Hill: We're going to get to the Halloween candy in just a second. But if you're looking for even more stock ideas and recommendations, you can check out our flagship service, which is called Stock Advisor. You get recommendations from David and Tom Gardner. You get their Best Buys Now and a lot more. You can just go to stockideas.fool.com. 50% discount for the dozens of listeners on Stock Advisor. That's what we're bringing to the table on this podcast. 

And we're going to dip into the Fool mailbag. All week, we're doing Halloween candy, overrated/ underrated. Seth Jayson actually got the ball rolling last Thursday with a strong take on candy corn. E-mail from Adam Nelson, who writes, "Candy corn by itself is not underrated, however, simply throw some candy corn and peanuts into your mouth at the same time and enjoy the totally underrated synthetic Baby Ruth candy bar."

Also, an email from Brian, who writes, "As discussed on last Thursday's show, candy corn is definitely underrated, just like banana Laffy Taffy, a candy I believe was dissed last year. Therefore, I do question the palette of these dislikers. Overrated candy to me would be Snickers." Our man behind the glass, Dan Boyd, I think, would take issue with that last comment, given his strong take on yesterday's show. And I have to say -- Dan, if you want to jump in here -- I'll just say, Snickers to me is like Microsoft. Yeah, it's a trillion-dollar company. It's the biggest company. Yeah, there's still room to run there. Snickers might be the most popular candy bar in America, yeah, there's a reason for that.

Dan Boyd: I was saying earlier that it's good when people write in and just expose themselves as having terrible opinions. Snickers is unbeatable. It is the best candy. Don't at me, listeners. I don't need to hear how wrong you are.

Hill: In Brian's defense, he wasn't atting you. 

Boyd: I think he wasn't responding to yesterday's show --

Hill: Right, he wasn't responding to yesterday's show.

Boyd: -- where I was disparaging Milky Way and talking about Snickers.

Hill: Yeah. Also, there were some people on Twitter who really were taking the other side of Seth Jayson's defense of candy corn, and calling it underrated.

Boyd: Seth Jayson was defending candy corn?

Hill: Oh, that's right, Austin Morgan did last Thursday's show. Yeah, he was saying, candy corn, underrated.

Barker: I'm going to defend him on that. Again, it comes back to where the ratings are. 

Hill: Where is this stock trading?

Barker: Candy corn has run into a lot of bad press lately. I say, it's not an offensive candy. The first three, four, eight candy corn you eat, pretty good. It's just when you go a little past that, you start getting sick.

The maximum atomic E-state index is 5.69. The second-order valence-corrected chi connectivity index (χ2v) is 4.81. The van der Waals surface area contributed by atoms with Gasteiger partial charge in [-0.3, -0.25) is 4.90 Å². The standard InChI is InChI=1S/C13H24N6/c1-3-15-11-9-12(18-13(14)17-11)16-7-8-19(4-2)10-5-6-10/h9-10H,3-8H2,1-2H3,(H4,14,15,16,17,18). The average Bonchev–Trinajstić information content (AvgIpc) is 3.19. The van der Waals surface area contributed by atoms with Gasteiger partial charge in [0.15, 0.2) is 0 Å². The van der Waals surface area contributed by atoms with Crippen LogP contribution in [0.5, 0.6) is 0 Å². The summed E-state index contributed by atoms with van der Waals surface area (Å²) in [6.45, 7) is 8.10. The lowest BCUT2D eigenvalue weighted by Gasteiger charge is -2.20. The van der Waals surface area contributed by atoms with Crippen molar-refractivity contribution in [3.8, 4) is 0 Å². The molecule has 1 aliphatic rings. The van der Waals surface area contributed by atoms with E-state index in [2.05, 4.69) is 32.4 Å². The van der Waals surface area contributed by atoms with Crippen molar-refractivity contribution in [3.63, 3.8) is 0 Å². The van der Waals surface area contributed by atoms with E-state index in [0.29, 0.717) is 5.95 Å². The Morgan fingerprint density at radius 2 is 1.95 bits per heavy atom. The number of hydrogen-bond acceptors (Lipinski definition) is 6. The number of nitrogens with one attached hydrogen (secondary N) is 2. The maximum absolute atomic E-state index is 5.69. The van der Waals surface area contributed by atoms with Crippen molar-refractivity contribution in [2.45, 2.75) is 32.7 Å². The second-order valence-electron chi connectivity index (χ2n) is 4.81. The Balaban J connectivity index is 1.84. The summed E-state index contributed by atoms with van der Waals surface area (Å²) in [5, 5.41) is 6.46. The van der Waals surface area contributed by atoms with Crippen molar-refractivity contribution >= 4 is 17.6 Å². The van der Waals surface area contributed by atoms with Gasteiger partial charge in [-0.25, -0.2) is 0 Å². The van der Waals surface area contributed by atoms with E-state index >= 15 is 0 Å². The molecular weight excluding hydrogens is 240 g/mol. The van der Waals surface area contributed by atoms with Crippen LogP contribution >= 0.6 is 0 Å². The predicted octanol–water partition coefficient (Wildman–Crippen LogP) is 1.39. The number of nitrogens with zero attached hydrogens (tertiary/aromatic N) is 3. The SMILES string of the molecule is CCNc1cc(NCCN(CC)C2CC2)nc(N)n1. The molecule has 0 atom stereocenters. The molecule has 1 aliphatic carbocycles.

Hill: Let's move on to your ratings, your overrated, your underrated candy. Bill Barker, you've been around since the 1930s. Obviously, you have a lot of experience to draw on when it comes to Halloween candy. 

Barker: Right. So, Mary Jane's, I guess. [laughs] Were it the case. And root beer barrels. No. I've pulled up the FiveThirtyEight power rankings of Halloween candy. I'm bringing some data to the equation. What they did is, they put every one of these 80-some candies up against each other to see how often people picked one over the other to rank them all. The No. 1 rated candy was Reese's Peanut Butter Cup. I'm going to say that, although I like it, it is overrated on that basis. And one of the reasons why I would say Reese's Peanut Butter Cup -- still a good candy -- has to be overrated at No. 1 is, you can get better peanut butter cups from almost anybody. Like, if you go to Trader Joe's and get their peanut butter cups, they're better, and cheaper. So, how awesome can it be if the most obvious comparisons are better and cheaper? That's my take on an overrated one. Although -- don't at me -- if I had 30 Reese's Peanut Butter Cups in front of me right now, I wouldn't have 30. [laughs] 

Hill: [laughs] What do you got for underrated?

Barker: I did have candy corn. As I say, it's not that bad. It's perfectly harmless, as compared to some of the press that you've heard about it, which seems to make it out as being very harmful.

Hill: marketfoolery@fool.com is our email address.

Barker: What are yours?

Hill: I'm doing this all week, man. Just tune in Thursday, you'll get mine.

Barker: You're only going one?

Hill: I'm only going one. I don't need to bombard the listener with this. [laughs] Bill Barker, thanks for being here!

Barker: Thank you!

Hill: As always, people on the program may have interest in the stocks they talk about, and The Motley Fool may have formal recommendations for or against, so don't buy or sell stocks based solely on what you hear. That's going to do it for this edition of MarketFoolery! This show's mixed by Dan Boyd. I'm Chris Hill. Thanks for listening! We'll see you tomorrow!